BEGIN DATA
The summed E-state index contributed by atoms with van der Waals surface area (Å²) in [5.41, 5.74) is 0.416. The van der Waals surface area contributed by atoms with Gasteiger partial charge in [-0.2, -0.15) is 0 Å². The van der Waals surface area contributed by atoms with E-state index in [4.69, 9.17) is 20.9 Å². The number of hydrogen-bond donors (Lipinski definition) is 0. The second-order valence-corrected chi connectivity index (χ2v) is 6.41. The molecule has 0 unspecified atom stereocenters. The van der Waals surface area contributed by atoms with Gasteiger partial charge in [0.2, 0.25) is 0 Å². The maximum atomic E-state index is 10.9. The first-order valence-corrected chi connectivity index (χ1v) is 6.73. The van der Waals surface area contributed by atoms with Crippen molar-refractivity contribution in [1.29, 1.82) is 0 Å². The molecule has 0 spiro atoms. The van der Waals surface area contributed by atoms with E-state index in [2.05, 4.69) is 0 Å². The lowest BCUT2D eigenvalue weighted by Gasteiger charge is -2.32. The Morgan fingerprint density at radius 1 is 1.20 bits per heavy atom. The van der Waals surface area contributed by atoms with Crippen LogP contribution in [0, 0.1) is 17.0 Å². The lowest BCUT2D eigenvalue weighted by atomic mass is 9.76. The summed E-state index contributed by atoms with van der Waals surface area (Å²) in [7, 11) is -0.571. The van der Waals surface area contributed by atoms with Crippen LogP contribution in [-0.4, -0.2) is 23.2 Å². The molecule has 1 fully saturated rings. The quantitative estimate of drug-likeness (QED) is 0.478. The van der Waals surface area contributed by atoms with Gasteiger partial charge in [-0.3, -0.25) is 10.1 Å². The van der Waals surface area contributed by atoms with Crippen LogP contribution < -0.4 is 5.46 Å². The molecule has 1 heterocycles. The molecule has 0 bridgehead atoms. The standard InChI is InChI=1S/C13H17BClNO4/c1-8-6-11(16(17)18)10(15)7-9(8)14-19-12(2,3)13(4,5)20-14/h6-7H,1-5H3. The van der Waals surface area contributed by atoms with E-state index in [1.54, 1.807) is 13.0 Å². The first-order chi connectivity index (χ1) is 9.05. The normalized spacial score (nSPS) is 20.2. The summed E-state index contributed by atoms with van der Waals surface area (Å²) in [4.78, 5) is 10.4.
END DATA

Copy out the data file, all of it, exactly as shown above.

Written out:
The summed E-state index contributed by atoms with van der Waals surface area (Å²) in [5.41, 5.74) is 0.416. The van der Waals surface area contributed by atoms with Gasteiger partial charge in [-0.2, -0.15) is 0 Å². The van der Waals surface area contributed by atoms with E-state index in [4.69, 9.17) is 20.9 Å². The number of hydrogen-bond donors (Lipinski definition) is 0. The second-order valence-corrected chi connectivity index (χ2v) is 6.41. The molecule has 0 unspecified atom stereocenters. The van der Waals surface area contributed by atoms with Gasteiger partial charge in [0.2, 0.25) is 0 Å². The maximum atomic E-state index is 10.9. The first-order valence-corrected chi connectivity index (χ1v) is 6.73. The van der Waals surface area contributed by atoms with Crippen molar-refractivity contribution in [1.29, 1.82) is 0 Å². The molecule has 0 spiro atoms. The van der Waals surface area contributed by atoms with E-state index in [2.05, 4.69) is 0 Å². The lowest BCUT2D eigenvalue weighted by Gasteiger charge is -2.32. The Morgan fingerprint density at radius 1 is 1.20 bits per heavy atom. The van der Waals surface area contributed by atoms with Crippen LogP contribution in [0, 0.1) is 17.0 Å². The lowest BCUT2D eigenvalue weighted by atomic mass is 9.76. The summed E-state index contributed by atoms with van der Waals surface area (Å²) in [7, 11) is -0.571. The van der Waals surface area contributed by atoms with Crippen LogP contribution in [-0.4, -0.2) is 23.2 Å². The molecule has 1 fully saturated rings. The quantitative estimate of drug-likeness (QED) is 0.478. The van der Waals surface area contributed by atoms with Gasteiger partial charge in [-0.3, -0.25) is 10.1 Å². The van der Waals surface area contributed by atoms with Crippen LogP contribution < -0.4 is 5.46 Å². The molecule has 1 heterocycles. The molecule has 0 bridgehead atoms. The standard InChI is InChI=1S/C13H17BClNO4/c1-8-6-11(16(17)18)10(15)7-9(8)14-19-12(2,3)13(4,5)20-14/h6-7H,1-5H3. The van der Waals surface area contributed by atoms with E-state index in [1.54, 1.807) is 13.0 Å². The first-order chi connectivity index (χ1) is 9.05. The normalized spacial score (nSPS) is 20.2. The summed E-state index contributed by atoms with van der Waals surface area (Å²) in [4.78, 5) is 10.4.